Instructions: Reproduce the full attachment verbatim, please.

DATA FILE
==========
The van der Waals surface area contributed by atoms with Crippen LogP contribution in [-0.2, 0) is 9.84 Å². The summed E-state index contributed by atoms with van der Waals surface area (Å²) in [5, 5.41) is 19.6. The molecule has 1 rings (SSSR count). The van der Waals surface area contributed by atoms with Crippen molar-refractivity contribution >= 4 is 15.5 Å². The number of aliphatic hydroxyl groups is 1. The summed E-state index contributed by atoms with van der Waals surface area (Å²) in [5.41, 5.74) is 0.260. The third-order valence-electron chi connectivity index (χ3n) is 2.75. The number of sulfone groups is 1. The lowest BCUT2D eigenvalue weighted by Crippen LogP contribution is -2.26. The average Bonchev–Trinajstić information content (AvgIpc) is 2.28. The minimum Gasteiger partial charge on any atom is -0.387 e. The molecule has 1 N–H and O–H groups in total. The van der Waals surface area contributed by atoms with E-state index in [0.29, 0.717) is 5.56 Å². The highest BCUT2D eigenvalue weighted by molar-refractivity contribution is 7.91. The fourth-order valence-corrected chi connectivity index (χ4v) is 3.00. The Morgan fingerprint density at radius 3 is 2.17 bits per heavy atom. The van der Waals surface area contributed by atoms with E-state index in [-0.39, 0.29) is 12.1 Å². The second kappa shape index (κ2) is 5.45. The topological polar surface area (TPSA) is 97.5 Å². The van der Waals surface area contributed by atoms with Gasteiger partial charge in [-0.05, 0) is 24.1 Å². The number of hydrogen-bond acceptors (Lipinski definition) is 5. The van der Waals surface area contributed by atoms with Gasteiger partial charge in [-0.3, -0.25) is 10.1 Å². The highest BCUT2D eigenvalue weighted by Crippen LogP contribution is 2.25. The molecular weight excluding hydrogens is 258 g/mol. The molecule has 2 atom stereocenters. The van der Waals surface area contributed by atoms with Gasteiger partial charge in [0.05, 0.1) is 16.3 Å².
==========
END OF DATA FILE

The van der Waals surface area contributed by atoms with Crippen LogP contribution in [-0.2, 0) is 9.84 Å². The summed E-state index contributed by atoms with van der Waals surface area (Å²) in [5, 5.41) is 19.6. The molecule has 1 rings (SSSR count). The van der Waals surface area contributed by atoms with Crippen molar-refractivity contribution >= 4 is 15.5 Å². The number of aliphatic hydroxyl groups is 1. The summed E-state index contributed by atoms with van der Waals surface area (Å²) in [5.41, 5.74) is 0.260. The third-order valence-electron chi connectivity index (χ3n) is 2.75. The number of sulfone groups is 1. The lowest BCUT2D eigenvalue weighted by Crippen LogP contribution is -2.26. The average Bonchev–Trinajstić information content (AvgIpc) is 2.28. The minimum Gasteiger partial charge on any atom is -0.387 e. The molecule has 1 N–H and O–H groups in total. The van der Waals surface area contributed by atoms with E-state index in [0.29, 0.717) is 5.56 Å². The highest BCUT2D eigenvalue weighted by molar-refractivity contribution is 7.91. The fourth-order valence-corrected chi connectivity index (χ4v) is 3.00. The Morgan fingerprint density at radius 3 is 2.17 bits per heavy atom. The van der Waals surface area contributed by atoms with E-state index in [-0.39, 0.29) is 12.1 Å². The second kappa shape index (κ2) is 5.45. The topological polar surface area (TPSA) is 97.5 Å². The van der Waals surface area contributed by atoms with Gasteiger partial charge in [-0.05, 0) is 24.1 Å². The number of hydrogen-bond acceptors (Lipinski definition) is 5. The van der Waals surface area contributed by atoms with Gasteiger partial charge in [-0.3, -0.25) is 10.1 Å². The highest BCUT2D eigenvalue weighted by Crippen LogP contribution is 2.25. The molecular weight excluding hydrogens is 258 g/mol. The molecule has 2 atom stereocenters. The van der Waals surface area contributed by atoms with Gasteiger partial charge in [0.05, 0.1) is 16.3 Å².